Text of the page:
Travel just one millimeter inside the brain and you'll be stepping into the dark.
Standard light microscopes don't allow researchers to look into the interior of the living brain, where memories are formed and diseases such as dementia and cancer can take their toll.
But Stanford scientists have devised a new method that not only lets them peer deep inside the brain to examine its neurons but also allows them to continue monitoring for months.
The technique promises to improve understanding of both the normal biology and diseased states of this hidden tissue.
Other recent advances in micro-optics had enabled scientists to take a peek at cells of the deep brain, but their observations captured only a momentary snapshot of the microscopic changes that occur over months and years with aging and illness.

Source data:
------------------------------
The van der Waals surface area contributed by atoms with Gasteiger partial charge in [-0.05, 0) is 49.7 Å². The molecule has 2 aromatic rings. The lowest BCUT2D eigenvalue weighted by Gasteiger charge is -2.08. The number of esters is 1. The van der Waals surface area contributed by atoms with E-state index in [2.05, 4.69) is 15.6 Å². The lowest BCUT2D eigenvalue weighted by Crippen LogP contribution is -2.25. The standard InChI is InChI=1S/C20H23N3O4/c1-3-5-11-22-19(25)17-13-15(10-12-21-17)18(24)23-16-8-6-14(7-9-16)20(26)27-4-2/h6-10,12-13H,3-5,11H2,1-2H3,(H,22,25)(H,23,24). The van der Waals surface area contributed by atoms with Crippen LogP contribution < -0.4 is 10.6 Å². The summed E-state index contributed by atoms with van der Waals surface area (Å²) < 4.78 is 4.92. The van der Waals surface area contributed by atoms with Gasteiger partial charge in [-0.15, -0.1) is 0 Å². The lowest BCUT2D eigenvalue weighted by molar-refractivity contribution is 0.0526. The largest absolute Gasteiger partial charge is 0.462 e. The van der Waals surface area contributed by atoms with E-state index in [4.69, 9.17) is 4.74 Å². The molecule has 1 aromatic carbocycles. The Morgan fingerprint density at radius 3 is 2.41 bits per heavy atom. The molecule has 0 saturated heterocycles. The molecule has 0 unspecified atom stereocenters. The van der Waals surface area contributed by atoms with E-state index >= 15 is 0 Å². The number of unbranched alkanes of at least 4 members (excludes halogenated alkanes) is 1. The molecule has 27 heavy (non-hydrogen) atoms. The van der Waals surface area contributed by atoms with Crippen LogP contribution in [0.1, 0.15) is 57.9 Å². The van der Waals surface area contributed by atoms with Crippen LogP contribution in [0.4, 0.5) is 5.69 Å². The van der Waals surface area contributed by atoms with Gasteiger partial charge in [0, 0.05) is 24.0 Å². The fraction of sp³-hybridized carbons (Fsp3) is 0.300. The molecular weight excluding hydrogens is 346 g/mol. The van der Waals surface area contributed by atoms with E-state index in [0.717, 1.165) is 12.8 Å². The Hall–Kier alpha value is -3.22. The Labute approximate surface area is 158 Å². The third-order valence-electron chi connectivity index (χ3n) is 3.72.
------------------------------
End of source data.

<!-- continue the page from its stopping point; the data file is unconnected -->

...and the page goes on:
The Stanford development appears online Jan. 16 in the journal Nature Medicine. It also will appear in the February 2011 print edition.
Scientists study many diseases of the deep brain using mouse models, mice that have been bred or genetically engineered to have diseases similar to human afflictions.
"Researchers will now be able to study mouse models in these deep areas in a way that wasn't available before," said senior author Mark Schnitzer, associate professor of biology and of applied physics.
Because light microscopy can only penetrate the outermost layer of tissues, any region of the brain deeper than 700 microns or so (about 1/32 of an inch) cannot be reached by traditional microscopy techniques. Recent advances in micro-optics had allowed scientists to briefly peer deeper into living tissues, but it was nearly impossible to return to the same location of the brain and it was very likely that the tissue of interest would become damaged or infected.
With the new method, "Imaging is possible over a very long time without damaging the region of interest," said Juergen
|Contact: Louis Bergeron|